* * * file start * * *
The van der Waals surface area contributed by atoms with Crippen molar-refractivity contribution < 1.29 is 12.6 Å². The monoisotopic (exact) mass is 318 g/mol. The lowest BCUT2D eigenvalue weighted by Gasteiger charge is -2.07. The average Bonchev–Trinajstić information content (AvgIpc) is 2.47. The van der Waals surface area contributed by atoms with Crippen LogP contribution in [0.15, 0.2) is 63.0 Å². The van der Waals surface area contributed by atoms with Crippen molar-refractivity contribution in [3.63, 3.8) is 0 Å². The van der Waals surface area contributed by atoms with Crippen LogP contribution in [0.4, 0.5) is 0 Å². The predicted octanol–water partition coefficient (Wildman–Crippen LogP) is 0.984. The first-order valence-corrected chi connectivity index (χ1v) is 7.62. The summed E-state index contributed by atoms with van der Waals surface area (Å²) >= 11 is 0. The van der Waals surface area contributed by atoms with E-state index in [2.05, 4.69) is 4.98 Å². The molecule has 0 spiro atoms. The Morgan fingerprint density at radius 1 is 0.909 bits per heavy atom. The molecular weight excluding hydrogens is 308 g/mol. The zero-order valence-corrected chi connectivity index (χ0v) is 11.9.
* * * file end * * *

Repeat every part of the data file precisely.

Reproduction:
The van der Waals surface area contributed by atoms with Crippen molar-refractivity contribution < 1.29 is 12.6 Å². The monoisotopic (exact) mass is 318 g/mol. The lowest BCUT2D eigenvalue weighted by Gasteiger charge is -2.07. The average Bonchev–Trinajstić information content (AvgIpc) is 2.47. The van der Waals surface area contributed by atoms with Crippen LogP contribution in [0.15, 0.2) is 63.0 Å². The van der Waals surface area contributed by atoms with Crippen molar-refractivity contribution in [3.63, 3.8) is 0 Å². The van der Waals surface area contributed by atoms with Crippen LogP contribution in [0.4, 0.5) is 0 Å². The predicted octanol–water partition coefficient (Wildman–Crippen LogP) is 0.984. The first-order valence-corrected chi connectivity index (χ1v) is 7.62. The summed E-state index contributed by atoms with van der Waals surface area (Å²) >= 11 is 0. The van der Waals surface area contributed by atoms with E-state index in [2.05, 4.69) is 4.98 Å². The molecule has 0 spiro atoms. The Morgan fingerprint density at radius 1 is 0.909 bits per heavy atom. The molecular weight excluding hydrogens is 308 g/mol. The zero-order valence-corrected chi connectivity index (χ0v) is 11.9.